September 19, 2019

Rebuilding the ARC: America’s Largest Collection of Popular Music Launches GoFundMe Campaign

From Rolling Stone:

The day the music died is a lie. Music never dies. It’s the one thing our minds protect at all costs. If only our wallets were so loyal. Now they have a chance to be: This week, the largest popular music collection in America (3 million recordings!) is, for the first time, asking the public for financial help. Is New York’s legacy as a music town worth $100,000? That’s the question the Archive of Contemporary Music is asking.

The Archive is a massive private research library that has been in downtown Manhattan since 1985, when Bob George balked at the price of rent in SoHo — $100 a month — and instead took over a $65 a month space in what would become TriBeCa, where bums burned wood in 50-gallon drums. “It had no walls, no ceiling, no floors, no electricity, nothing,” he tells Rolling Stone. “We built it ourselves. We made this place with our own determination.”

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For the first time in a generation, the archive is now asking the public for help: On Monday, it launched a $100,000 GoFundMe (supported by a $50,000 dollar-for-dollar matching grant from the Jaharis Family Foundation). The money aims to avoid eviction by paying $90,000 in owed rent that the archive has built up since its rent jumped in 2016 from about $10,000 a month to $21,000 a month, George says. “What’s crazy,” he adds, “is that it’s still a deal; well below market value. But the city has become a place where even deals are unaffordable.”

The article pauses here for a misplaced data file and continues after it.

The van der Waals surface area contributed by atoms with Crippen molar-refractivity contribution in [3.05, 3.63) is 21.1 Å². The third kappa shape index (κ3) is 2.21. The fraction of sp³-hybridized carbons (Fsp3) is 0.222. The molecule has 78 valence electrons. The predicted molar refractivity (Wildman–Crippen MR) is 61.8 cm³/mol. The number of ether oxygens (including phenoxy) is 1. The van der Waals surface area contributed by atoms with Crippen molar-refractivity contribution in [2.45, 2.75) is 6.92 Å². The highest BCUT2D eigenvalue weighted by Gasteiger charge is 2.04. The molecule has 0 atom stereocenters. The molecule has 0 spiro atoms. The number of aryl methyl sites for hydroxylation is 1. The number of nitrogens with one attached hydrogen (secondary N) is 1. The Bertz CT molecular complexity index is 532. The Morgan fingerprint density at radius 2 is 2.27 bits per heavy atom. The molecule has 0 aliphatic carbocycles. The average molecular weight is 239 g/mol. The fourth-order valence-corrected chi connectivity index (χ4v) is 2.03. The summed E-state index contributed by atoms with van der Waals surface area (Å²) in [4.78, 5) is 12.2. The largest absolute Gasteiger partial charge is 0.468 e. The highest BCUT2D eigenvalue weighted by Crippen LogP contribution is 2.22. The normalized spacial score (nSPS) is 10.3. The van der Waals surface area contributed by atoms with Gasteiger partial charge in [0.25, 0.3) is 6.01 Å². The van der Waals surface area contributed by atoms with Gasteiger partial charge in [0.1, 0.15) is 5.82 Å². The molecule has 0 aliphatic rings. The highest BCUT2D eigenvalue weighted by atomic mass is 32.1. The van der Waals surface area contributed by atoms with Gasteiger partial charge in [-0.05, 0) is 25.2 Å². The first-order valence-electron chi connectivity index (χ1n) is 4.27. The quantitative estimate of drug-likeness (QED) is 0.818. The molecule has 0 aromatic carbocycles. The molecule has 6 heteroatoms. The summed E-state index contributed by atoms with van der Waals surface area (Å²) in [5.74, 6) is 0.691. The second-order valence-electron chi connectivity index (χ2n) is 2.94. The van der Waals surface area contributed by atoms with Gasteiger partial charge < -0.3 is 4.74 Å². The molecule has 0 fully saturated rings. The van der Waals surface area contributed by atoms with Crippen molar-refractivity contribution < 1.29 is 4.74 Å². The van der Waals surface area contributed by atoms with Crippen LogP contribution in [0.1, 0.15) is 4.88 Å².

Learn More, Read the Complete Article

See Also: Rebuilding the ARC! (via ARC Website)

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Gary Price About Gary Price

Gary Price (gprice@mediasourceinc.com) is a librarian, writer, consultant, and frequent conference speaker based in the Washington D.C. metro area. Before launching INFOdocket, Price and Shirl Kennedy were the founders and senior editors at ResourceShelf and DocuTicker for 10 years. From 2006-2009 he was Director of Online Information Services at Ask.com, and is currently a contributing editor at Search Engine Land.

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